This performance featured what every good Baroque outing must have: a decisive, forward moving bass line from the continuo instruments. In too many performances, the bass line plods along with no regard for the melodic richness. But here, the energized and nuanced phrasing by the cello and double bass Berwick players enlivened the lower part of the musical structure.
Phrasing from the entire ensemble was wonderful. Renowned Dutch harpsichordist Jacques Ogg directed from the keyboard. Concertmaster Chloe Fedor was particularly elegant leading the string section, and moving with the phrasing almost like a dancer.
Berwick’s next outing on July 9 was blemished by a substandard performance of Mozart’s Serenade No. 12 in C minor for winds. It’s a difficult piece, especially for younger players, and this work was beyond their current abilities and should not have been programmed. A long-time OBF fan at the concert told me, “this was the worst performance I’ve seen at the festival.” Although the ticket prices for Berwick concerts are lower than the main events (student $10, normal $20-30), OBF presents Berwick as full-fledged artistic outings.
The Berwick Academy was created by Matthew Halls. Having seen the level of artistry they are capable of under his leadership, I’m certain this misstep would not have occurred were he still at the helm.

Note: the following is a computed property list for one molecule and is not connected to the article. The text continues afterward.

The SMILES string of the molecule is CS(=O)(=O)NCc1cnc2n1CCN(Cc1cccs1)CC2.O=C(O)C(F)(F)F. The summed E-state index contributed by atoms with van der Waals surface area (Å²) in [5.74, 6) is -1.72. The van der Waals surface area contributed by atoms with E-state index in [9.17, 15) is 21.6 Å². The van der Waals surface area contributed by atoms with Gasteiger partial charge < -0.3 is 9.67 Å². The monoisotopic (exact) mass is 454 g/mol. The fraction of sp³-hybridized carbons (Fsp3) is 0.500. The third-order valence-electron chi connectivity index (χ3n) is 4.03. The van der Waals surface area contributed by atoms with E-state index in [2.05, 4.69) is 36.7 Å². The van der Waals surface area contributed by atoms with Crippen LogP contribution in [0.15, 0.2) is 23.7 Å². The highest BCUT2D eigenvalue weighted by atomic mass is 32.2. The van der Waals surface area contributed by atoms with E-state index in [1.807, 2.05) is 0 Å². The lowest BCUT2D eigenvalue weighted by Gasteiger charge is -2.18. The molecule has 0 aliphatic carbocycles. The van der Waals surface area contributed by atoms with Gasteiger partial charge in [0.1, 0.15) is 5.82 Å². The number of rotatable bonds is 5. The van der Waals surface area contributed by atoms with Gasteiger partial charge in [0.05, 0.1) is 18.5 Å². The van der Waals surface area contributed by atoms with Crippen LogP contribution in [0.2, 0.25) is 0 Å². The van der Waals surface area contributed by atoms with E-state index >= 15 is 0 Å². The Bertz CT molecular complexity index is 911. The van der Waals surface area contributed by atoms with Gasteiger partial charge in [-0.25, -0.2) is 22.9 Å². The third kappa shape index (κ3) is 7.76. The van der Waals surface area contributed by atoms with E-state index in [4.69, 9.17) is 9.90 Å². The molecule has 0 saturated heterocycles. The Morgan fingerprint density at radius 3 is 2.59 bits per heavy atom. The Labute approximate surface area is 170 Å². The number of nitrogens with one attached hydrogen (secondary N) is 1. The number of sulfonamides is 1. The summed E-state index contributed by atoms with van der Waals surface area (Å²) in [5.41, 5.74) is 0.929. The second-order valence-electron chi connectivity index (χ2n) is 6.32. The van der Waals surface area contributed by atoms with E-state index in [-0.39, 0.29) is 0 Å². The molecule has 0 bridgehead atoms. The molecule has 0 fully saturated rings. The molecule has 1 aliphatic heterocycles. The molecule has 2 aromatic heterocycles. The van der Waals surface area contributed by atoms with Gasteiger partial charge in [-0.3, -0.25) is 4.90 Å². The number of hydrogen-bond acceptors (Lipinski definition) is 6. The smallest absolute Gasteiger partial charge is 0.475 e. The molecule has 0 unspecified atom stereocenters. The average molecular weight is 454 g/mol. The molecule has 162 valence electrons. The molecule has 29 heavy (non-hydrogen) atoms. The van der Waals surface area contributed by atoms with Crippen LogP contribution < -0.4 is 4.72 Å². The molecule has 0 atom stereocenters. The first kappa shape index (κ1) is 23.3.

There is no more iconic event in an OBF season than the Discovery Series. Created by Helmuth Rilling and successfully continued by Matthew Halls, the lecture/performance series explores a particular work by Bach.
In the past, the event included participants from the festival’s training program for conductors, but the conducting program wasn’t offered this year. The event has been a primary component of the festival’s contribution to efforts to keep Bach relevant in the modern world.
The Discovery Series this year was led by Scott Jarrett, who has been involved with the OBF as the head of its Vocal Fellows Program (which was also suspended for this season.) Currently Director of Music at Boston University Marsh Chapel, Jarrett is a conductor, pianist and vocalist.
Jarrett presented Bach Cantatas 77 and 105 on two evenings. The chorus on both nights sang flawlessly, keeping OBF’s high choral standards intact. While Jarrett led his singers with nuance and precision, he had considerably less control of the OBF Baroque Orchestra. The result was often an uncertain ensemble. Focused phrasing from the chorus was laden with emotion; minimal phrasing from the instrumentalists was bland. Jarrett seems more comfortable conducting singers than instrumentalists.
Jarrett’s comments about the cantatas were sometimes interesting, but his delivery of the information was rather dull. Remembering the series under Rilling or Halls, it was clear that the series requires a personality able to make the complexities of Bach’s structure fathomable, while speaking to audiences with equal amounts of scholarship and charm. Jarrett was not at that level for me.